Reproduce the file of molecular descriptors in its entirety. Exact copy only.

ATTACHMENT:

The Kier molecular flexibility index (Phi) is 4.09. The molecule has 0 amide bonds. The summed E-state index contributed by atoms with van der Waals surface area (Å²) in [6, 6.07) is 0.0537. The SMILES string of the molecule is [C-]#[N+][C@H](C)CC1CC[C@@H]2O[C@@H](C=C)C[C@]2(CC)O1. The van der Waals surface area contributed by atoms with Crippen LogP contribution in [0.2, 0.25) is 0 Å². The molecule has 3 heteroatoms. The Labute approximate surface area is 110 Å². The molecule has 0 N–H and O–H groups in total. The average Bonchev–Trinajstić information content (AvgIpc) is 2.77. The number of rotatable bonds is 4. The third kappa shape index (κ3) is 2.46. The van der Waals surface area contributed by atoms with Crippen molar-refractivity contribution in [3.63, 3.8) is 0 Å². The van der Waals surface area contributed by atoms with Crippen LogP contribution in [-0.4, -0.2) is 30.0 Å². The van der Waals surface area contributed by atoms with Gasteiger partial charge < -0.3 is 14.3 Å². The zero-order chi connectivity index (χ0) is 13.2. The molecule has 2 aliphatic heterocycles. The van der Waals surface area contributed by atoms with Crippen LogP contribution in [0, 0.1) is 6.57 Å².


The Kier molecular flexibility index (Phi) is 4.09. The molecule has 0 amide bonds. The summed E-state index contributed by atoms with van der Waals surface area (Å²) in [6, 6.07) is 0.0537. The SMILES string of the molecule is [C-]#[N+][C@H](C)CC1CC[C@@H]2O[C@@H](C=C)C[C@]2(CC)O1. The van der Waals surface area contributed by atoms with Crippen LogP contribution in [0.2, 0.25) is 0 Å². The molecule has 3 heteroatoms. The Labute approximate surface area is 110 Å². The molecule has 0 N–H and O–H groups in total. The average Bonchev–Trinajstić information content (AvgIpc) is 2.77. The number of rotatable bonds is 4. The third kappa shape index (κ3) is 2.46. The van der Waals surface area contributed by atoms with Crippen molar-refractivity contribution in [3.63, 3.8) is 0 Å². The van der Waals surface area contributed by atoms with Crippen LogP contribution in [-0.4, -0.2) is 30.0 Å². The van der Waals surface area contributed by atoms with Gasteiger partial charge < -0.3 is 14.3 Å². The zero-order chi connectivity index (χ0) is 13.2. The molecule has 2 aliphatic heterocycles. The van der Waals surface area contributed by atoms with Crippen LogP contribution in [0, 0.1) is 6.57 Å².